How to book a hotel room cheaper than the best price online

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Here’s my spending philosophy: if you can get something a little cheaper, it’s worth the little effort.

Of course, I also like tools that do the hard work for me. Tap or click an online shopping assistant to find discounts that work.

There are digital tips that can also make travel easier, safer and more affordable. Tap or click for five smart tech tips you should read before hitting the road this summer.

When saving on hotel rooms, sites that claim to have the best possible deal aren’t always the way to go. Sometimes you can do better on your own. My son just used the tips below to get a hotel room for $80 cheaper than the lowest price online.

Do not book on a travel site

When looking for a hotel, discount travel sites like Kayak, Expedia, or Hotels.com are good places to start, but don’t book there. Once you have found the lowest available price at the hotel you wish to visit, call the hotel reservation desk.

Many hotels will meet or beat the best internet rate when you book with them. They much prefer to ignore the commission on the travel site and book your stay directly. The hotel may even offer a free upgrade, such as a nicer room or free breakfast.

If you’re unlucky with the first person to answer, respectfully ask to speak to the sales manager.

Speaking of savings, I’ve rounded up 8 proven ways to lower your monthly internet, cable, and streaming bills. You’re welcome.

This is the best time to book a hotel room

If possible, wait until the day you need the hotel room to book it. Later in the day, the better. After 4pm, hotels know that the chances of selling a room are pretty slim, so you’re more likely to get an even lower rate. On average, the same-day rate for a hotel room is 10% cheaper than booking in advance.

But that comes with a caveat. Do not rely on this strategy if you are going to a busy tourist town or a town where a big event is taking place. You may be lucky, but most people book rooms well in advance. In a pinch, sites like Hotel Tonight can help with last-minute reservations.

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Don’t forget the extra discounts

When you book online you will likely see a field to enter membership details to save more. Remember to ask for these discounts when you call a hotel to book.

Veterans, AAA members, seniors, government employees, and students often qualify for discounted hotel rooms, sometimes on top of the discount you already get.

It’s not just a few dollars either. AARP members can get up to 15% off at Marriott hotels; Best Western is offering 10% off to members. Wyndham Hotels offers special rates for guests 60 and older. AAA can save you up to 10% at Hyatt hotels and MGM Resorts properties.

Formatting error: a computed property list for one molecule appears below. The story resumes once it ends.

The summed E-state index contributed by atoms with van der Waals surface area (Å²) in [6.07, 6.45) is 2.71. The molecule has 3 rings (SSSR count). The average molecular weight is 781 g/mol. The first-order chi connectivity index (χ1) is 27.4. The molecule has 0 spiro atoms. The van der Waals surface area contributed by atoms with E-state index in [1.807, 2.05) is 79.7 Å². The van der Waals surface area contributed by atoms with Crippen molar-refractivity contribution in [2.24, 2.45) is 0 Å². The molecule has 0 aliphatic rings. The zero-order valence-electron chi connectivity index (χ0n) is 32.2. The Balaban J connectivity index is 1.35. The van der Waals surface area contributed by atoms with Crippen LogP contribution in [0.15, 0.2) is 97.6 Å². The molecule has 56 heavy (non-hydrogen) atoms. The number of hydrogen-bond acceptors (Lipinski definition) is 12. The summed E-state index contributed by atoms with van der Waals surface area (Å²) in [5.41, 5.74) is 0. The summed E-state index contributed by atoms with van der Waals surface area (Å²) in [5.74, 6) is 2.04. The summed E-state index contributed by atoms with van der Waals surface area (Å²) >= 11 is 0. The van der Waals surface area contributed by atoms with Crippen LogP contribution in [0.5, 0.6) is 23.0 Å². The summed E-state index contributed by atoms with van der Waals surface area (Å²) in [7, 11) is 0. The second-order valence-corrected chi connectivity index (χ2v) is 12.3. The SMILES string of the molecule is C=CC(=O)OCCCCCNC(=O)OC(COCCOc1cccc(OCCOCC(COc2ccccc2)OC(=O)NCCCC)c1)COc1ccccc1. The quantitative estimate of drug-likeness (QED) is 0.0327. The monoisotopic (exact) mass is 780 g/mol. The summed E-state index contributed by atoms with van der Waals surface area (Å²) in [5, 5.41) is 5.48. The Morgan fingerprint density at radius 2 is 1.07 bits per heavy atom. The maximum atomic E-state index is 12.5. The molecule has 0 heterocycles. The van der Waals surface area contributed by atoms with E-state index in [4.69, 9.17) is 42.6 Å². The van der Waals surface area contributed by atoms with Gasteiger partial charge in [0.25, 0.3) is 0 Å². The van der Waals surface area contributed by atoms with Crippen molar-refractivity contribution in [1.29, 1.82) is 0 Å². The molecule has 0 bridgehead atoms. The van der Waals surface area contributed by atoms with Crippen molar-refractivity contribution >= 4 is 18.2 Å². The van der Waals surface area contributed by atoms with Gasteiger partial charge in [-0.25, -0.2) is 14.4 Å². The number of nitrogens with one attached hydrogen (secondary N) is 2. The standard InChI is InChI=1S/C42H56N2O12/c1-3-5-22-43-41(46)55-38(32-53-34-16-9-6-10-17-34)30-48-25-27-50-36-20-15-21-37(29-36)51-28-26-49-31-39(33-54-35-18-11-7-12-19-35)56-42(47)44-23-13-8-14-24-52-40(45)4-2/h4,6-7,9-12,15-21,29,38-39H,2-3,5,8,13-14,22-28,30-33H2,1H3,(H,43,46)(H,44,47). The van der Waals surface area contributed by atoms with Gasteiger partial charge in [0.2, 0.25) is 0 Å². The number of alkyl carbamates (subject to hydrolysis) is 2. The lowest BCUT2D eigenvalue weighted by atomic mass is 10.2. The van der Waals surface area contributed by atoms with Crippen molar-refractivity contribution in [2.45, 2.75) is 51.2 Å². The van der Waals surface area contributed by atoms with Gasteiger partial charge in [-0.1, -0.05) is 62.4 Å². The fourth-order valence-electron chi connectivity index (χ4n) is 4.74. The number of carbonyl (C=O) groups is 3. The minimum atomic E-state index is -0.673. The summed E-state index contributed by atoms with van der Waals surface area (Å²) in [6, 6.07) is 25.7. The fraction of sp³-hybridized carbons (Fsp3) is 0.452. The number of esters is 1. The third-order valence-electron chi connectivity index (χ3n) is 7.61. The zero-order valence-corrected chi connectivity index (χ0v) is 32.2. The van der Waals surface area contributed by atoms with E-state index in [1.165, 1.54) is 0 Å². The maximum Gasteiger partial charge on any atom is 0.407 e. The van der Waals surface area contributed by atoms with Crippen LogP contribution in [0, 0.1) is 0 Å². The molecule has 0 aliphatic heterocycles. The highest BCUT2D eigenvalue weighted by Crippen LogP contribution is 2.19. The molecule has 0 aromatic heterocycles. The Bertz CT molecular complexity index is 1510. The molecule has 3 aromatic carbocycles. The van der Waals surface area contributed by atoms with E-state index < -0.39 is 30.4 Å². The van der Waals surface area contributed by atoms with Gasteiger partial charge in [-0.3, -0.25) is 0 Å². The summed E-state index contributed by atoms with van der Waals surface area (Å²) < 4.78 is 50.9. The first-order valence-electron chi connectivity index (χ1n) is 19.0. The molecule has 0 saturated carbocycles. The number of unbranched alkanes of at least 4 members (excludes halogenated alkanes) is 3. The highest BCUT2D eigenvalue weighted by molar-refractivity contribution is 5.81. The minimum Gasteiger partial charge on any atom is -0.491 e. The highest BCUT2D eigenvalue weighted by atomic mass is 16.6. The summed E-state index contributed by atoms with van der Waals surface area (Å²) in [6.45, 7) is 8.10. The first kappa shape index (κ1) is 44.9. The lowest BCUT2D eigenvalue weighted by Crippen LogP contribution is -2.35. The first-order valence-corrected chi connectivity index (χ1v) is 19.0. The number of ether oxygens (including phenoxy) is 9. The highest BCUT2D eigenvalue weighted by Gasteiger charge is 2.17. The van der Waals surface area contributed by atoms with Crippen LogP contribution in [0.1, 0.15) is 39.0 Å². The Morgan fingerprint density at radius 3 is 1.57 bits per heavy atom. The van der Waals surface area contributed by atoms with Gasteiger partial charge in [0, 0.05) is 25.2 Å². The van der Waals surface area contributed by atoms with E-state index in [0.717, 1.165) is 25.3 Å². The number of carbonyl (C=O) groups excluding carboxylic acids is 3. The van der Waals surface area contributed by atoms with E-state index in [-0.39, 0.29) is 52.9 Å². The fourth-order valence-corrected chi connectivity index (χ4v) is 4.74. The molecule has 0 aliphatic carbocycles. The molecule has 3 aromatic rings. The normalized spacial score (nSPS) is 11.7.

Here’s another pro tip: if you know which hotel chain you want to stay at, go to their website, join their mailing list, or download their app. You will be the first to know about special discounts and promotions.

RELATED: These Family Plans Will Save You Money – Even If You’re Not Family

When you need to book online, use Incognito mode

Calling last minute for a cheap room is great when it works, but sometimes you need to book ahead online. Your best bet is to open an Incognito browser window.

Some travel agencies keep track of what you searched for and will raise prices the next time you visit the site. You don’t have to worry about price gouging when using Incognito mode.

It’s not just the travel industry doing this either. Many online shopping sites know when you’re stalking an item and might increase the price if you leave and come back later to buy it. Don’t leave it to chance.

Incognito mode might not hide everything you do online, but it has practical uses. Tap or click for five more of my favorites.

PODCAST CHOICE: Drone deliveries, digital license plates, $3,700 walkman

Want to get your Amazon Prime packages by air? You can if you live in this city. Additionally, Netflix officially announced the second season of “Squid Game”, Sony created a $3,700 Walkman, and Webex introduced seamless Apple CarPlay support so you can take meetings in the car. Oh, and four states have approved digital license plates with GPS tracking and dark mode. I have all the details.

Check out my “Kim Komando Today” podcast on Apple, Google Podcasts, Spotify or your favorite podcast player.

Listen to the podcast here or wherever you get your podcasts. Just search for my last name, “Komando”.

Discover all the latest technology on the Kim Komando Show, the nation’s largest weekend radio talk show. Kim takes calls and dispenses advice on today’s digital lifestyle, from smartphones and tablets to online privacy and data hacks. For his daily tips, free newsletters and more, visit his website at Komando.com.

The views and opinions expressed in this column are those of the author and do not necessarily reflect those of USA TODAY.


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